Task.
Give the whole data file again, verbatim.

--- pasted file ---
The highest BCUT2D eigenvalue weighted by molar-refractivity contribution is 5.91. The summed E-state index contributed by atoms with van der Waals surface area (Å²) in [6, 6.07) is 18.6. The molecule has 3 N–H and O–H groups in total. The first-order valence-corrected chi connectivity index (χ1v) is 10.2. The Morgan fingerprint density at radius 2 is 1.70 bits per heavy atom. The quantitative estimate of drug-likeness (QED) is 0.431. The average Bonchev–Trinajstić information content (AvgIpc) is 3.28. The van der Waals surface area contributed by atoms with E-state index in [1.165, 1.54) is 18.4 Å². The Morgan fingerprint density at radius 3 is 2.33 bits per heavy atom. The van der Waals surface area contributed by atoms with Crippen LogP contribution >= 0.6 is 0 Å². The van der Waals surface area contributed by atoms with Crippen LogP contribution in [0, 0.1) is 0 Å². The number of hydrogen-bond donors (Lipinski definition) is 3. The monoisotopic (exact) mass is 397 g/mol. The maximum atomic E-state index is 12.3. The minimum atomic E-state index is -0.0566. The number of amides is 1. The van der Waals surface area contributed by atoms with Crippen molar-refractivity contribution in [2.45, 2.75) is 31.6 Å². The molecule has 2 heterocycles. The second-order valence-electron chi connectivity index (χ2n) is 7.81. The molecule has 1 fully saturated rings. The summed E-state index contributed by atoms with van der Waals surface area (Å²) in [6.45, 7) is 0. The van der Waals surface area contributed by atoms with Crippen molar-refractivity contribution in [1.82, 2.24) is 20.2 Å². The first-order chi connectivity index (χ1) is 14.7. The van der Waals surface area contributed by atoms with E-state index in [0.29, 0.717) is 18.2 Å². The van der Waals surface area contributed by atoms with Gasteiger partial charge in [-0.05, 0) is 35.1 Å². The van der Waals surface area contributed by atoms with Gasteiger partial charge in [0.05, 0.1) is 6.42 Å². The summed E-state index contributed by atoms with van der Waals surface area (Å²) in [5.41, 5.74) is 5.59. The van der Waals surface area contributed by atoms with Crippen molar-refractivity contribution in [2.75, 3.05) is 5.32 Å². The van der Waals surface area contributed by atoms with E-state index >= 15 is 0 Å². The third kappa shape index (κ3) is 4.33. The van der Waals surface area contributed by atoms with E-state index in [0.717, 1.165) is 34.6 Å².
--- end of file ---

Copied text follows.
The highest BCUT2D eigenvalue weighted by molar-refractivity contribution is 5.91. The summed E-state index contributed by atoms with van der Waals surface area (Å²) in [6, 6.07) is 18.6. The molecule has 3 N–H and O–H groups in total. The first-order valence-corrected chi connectivity index (χ1v) is 10.2. The Morgan fingerprint density at radius 2 is 1.70 bits per heavy atom. The quantitative estimate of drug-likeness (QED) is 0.431. The average Bonchev–Trinajstić information content (AvgIpc) is 3.28. The van der Waals surface area contributed by atoms with E-state index in [1.165, 1.54) is 18.4 Å². The Morgan fingerprint density at radius 3 is 2.33 bits per heavy atom. The van der Waals surface area contributed by atoms with Crippen LogP contribution >= 0.6 is 0 Å². The van der Waals surface area contributed by atoms with Crippen LogP contribution in [0, 0.1) is 0 Å². The number of hydrogen-bond donors (Lipinski definition) is 3. The monoisotopic (exact) mass is 397 g/mol. The maximum atomic E-state index is 12.3. The minimum atomic E-state index is -0.0566. The number of amides is 1. The van der Waals surface area contributed by atoms with Crippen molar-refractivity contribution in [2.45, 2.75) is 31.6 Å². The molecule has 2 heterocycles. The second-order valence-electron chi connectivity index (χ2n) is 7.81. The molecule has 1 fully saturated rings. The summed E-state index contributed by atoms with van der Waals surface area (Å²) in [6.45, 7) is 0. The van der Waals surface area contributed by atoms with Crippen molar-refractivity contribution in [1.82, 2.24) is 20.2 Å². The first-order chi connectivity index (χ1) is 14.7. The van der Waals surface area contributed by atoms with E-state index in [0.29, 0.717) is 18.2 Å². The van der Waals surface area contributed by atoms with Gasteiger partial charge in [-0.05, 0) is 35.1 Å². The van der Waals surface area contributed by atoms with Gasteiger partial charge in [0.05, 0.1) is 6.42 Å². The summed E-state index contributed by atoms with van der Waals surface area (Å²) in [5.41, 5.74) is 5.59. The van der Waals surface area contributed by atoms with Crippen molar-refractivity contribution in [2.75, 3.05) is 5.32 Å². The van der Waals surface area contributed by atoms with E-state index >= 15 is 0 Å². The third kappa shape index (κ3) is 4.33. The van der Waals surface area contributed by atoms with E-state index in [0.717, 1.165) is 34.6 Å².